(a) Three-dimensional reconstruction of a mandible multislice computed tomography (MSCT) scan with inserted probes. (b) Close-up view of probes and (C) three-dimensional reconstruction of a mandible cone beam computed tomography (CBCT) scan with transferred probes.

For CBCT, a volume-based 3D registration algorithm using Geomagic software was applied to transform the inserted probes from the MSCT data sets to the CBCT scans. A standard triangulation language (STL) surface file of the MSCT and CBCT scans were matched, and the probes were transferred from MSCT scans to the exact region on CBCT's (Fig. 1c). As a result, new CBCT data sets which include the probes were obtained. Using 3Diagnosis, eight consecutive slices passing through the probes were selected from each CBCT data set to calculate the mean gray values (radiological density). This is because slice thickness in CBCT is 0.08 mm which approximately amounts to 8× thinner than the equivalent slice thickness in MSCT. A rectangular region was also drawn between the two probes similar to MSCT and gray values from corresponding anatomical locations were derived.

Cone beam computed tomography radiological density of each mandible's ROI was considered as the mean of eight calculated gray values. Subsequently, the selected ROIs were saved as a bitmap (BMP) image files to allow the trabecular microstructure evaluation.

Using Amira, each micro-CT scan was cropped to have a smaller sample including the ROI. Due to large micro-CT data sets, the superimposition of CBCT and micro-CT scans was performed as follows: maximum alignment of both data sets was obtained by manually matching and superimposition of isosurfaces generated in Amira software. Subsequently, sixteen micro-CT slices (correspondence to the eight CBCT slices) were selected and saved as a 16-BMP image file (65536 gray values). Then, these bmp files were exported to CTAn software for trabecular microstructure evaluations (Fig. 2a). A rectangular ROI for trabecular was selected on each data set slice by slice (Fig. 2b). All images were thresholded using an automated histogram analysis and binarized (Fig. 2c) to allow the measurement process. On micro-CT data sets, the ROI was again verified by carefully comparing slices with CBCT's (as reference). This was performed to reduce bias which may have been introduced during the manual superimposition of the two data sets. All measurements were performed twice with 1-month interval by a trained maxillofacial radiologist.

Figure 2.

(a) Images of micro-CT and cone beam computed tomography (CBCT) were compared slice by slice from the same anatomical region. (b) A rectangular region of interest (ROI) was selected for each data set. (c) Images were binarized and (d) processed to allow the microstructural measurements.

Data analysis

Statistical analysis was performed using SPSS (v17.0, SPSS Inc., Chicago, IL, USA). To determine the intra-observer reliability of the radiological and microstructural density measurement, intraclass correlation coefficient (ICC) was used. The Shapiro–Wilk test was used to verify the normality of the data. Paired t-test was used to assess the mean difference between MSCT and CBCT density measurements and between CBCT BV/TV and micro-CT BV/TV, while Pearson's correlation coefficient was used to assess the linear relation between corresponding measurement parameters. Finally, a Bland–Altman plot was used to assess the accuracy of CBCT in measuring trabecular BMD and bone microstructural density by plotting the difference between the measurements of CBCT against MSCT density and micro-CT BV/TV against the means of the compared measurements.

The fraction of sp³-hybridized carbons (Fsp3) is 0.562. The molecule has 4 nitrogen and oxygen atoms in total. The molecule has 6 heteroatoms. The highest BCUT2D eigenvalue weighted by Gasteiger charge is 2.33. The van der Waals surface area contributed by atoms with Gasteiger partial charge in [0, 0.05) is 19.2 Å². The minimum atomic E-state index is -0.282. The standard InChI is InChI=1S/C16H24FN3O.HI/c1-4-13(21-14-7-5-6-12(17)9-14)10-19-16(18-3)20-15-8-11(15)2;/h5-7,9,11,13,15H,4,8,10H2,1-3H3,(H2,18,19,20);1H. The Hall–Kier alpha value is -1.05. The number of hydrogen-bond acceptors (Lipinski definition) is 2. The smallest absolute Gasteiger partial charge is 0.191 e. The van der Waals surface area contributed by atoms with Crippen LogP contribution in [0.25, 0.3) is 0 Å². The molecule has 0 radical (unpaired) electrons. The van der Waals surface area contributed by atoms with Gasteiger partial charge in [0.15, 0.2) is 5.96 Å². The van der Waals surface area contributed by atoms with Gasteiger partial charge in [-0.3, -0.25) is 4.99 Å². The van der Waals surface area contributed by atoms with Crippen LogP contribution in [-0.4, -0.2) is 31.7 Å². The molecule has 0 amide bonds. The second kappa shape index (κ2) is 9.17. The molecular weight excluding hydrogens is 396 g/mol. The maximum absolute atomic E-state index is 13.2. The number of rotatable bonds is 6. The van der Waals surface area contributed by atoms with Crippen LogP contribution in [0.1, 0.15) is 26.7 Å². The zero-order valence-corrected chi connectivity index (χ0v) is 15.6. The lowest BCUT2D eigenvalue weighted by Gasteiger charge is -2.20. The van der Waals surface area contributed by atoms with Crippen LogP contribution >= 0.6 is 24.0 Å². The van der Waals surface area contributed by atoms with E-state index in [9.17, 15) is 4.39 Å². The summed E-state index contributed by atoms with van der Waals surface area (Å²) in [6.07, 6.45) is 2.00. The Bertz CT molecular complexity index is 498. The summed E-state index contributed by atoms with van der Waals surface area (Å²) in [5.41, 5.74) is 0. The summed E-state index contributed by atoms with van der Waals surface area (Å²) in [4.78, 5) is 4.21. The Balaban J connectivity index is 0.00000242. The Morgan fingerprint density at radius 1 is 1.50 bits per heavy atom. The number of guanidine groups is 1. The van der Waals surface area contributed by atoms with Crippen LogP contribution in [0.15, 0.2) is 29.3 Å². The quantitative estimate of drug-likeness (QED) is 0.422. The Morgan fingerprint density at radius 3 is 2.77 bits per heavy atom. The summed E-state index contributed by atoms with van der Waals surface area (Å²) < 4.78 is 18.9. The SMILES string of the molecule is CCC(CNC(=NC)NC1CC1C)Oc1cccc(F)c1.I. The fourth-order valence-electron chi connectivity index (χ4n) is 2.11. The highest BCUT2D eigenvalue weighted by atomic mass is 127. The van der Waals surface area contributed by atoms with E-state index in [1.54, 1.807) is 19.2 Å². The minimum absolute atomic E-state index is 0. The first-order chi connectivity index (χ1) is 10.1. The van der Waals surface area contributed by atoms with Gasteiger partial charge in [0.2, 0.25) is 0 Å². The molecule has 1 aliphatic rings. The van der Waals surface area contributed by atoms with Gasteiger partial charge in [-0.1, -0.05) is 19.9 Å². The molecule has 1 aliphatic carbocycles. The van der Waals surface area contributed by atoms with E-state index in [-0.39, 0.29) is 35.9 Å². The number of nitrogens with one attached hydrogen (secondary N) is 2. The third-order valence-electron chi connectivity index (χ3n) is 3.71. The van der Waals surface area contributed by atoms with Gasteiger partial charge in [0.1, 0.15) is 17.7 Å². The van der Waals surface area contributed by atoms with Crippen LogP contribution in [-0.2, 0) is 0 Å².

Results

Excellent intra-observer reliability (ICC ≥ 0.97) was revealed for repeated measurements in the three systems. Therefore, the mean of two measurements was calculated for further analysis. The mean HU of the selected ROI ranged from −60 to 507.6 (mean 222.85 & standard deviation [SD] 140.5), while CBCT gray values ranged from 161.6 to 665.6 (mean 377.49 & SD 127.4). The negative HU derived from MSCT for case 4, 16, and 20 (Table 1) may indicate fat in trabecular spaces (Parsa et al. 2012). Calculated BV/TV of the same ROI ranged from 2.24 to 75.83 (mean 32.35 & SD 18.81) for micro-CT and from 3.73 to 68.72 (mean 36.79 & SD 23.17) for CBCT (Table 1). Paired t-test showed significant differences (< 0.001) between all comparison pairs except for mean measurement between CBCT BV/TV and micro-CT BV/TV (P = 0.147). In all selected ROIs, CBCT showed a higher density than MSCT HU and a higher BV/TV than that of micro-CT. The normal distribution of measurements was confirmed by visually inspecting the histogram and the result of the Shapiro–Wilk test (> 0.05). Therefore, the use of the t-test and Bland–Altman test is justified. Strong correlations were observed between CBCT and MSCT density measurements (r = 0.89) and between CBCT and micro-CT BV/TV measurements (r = 0.82). Excellent correlation was observed between MSCT HU and micro-CT BV/TV (r = 0.91). Bland–Altman analysis showed the bias in measuring BV/TV between CBCT and micro-CT is smaller (4.44/μm) than measuring the density between CBCT and MSCT (154.65HU) (Fig. 3a, b). The 95% measurement errors are between −21.31 to 30.19 for BV/TV and 29.74–279.56 for density measurement. The differences of CBCT and micro-CT BV/TV measurements were minimal (4.44/μm), suggesting strong agreement.

Table 1. Mean results of MSCT, micro-CT, and CBCT density (gray value) and bone volume fraction (BV/TV) measurements
Mandible No.MSCT HUCBCT gray valueMicro-CT BV/TV (%)CBCT BV/TV (%)
  1. CBCT, cone beam computed tomography; HU, Hounsfield units; MSCT, multislice computed tomography.

1390.9513.337.1144.43
2205.1444.641.4046.17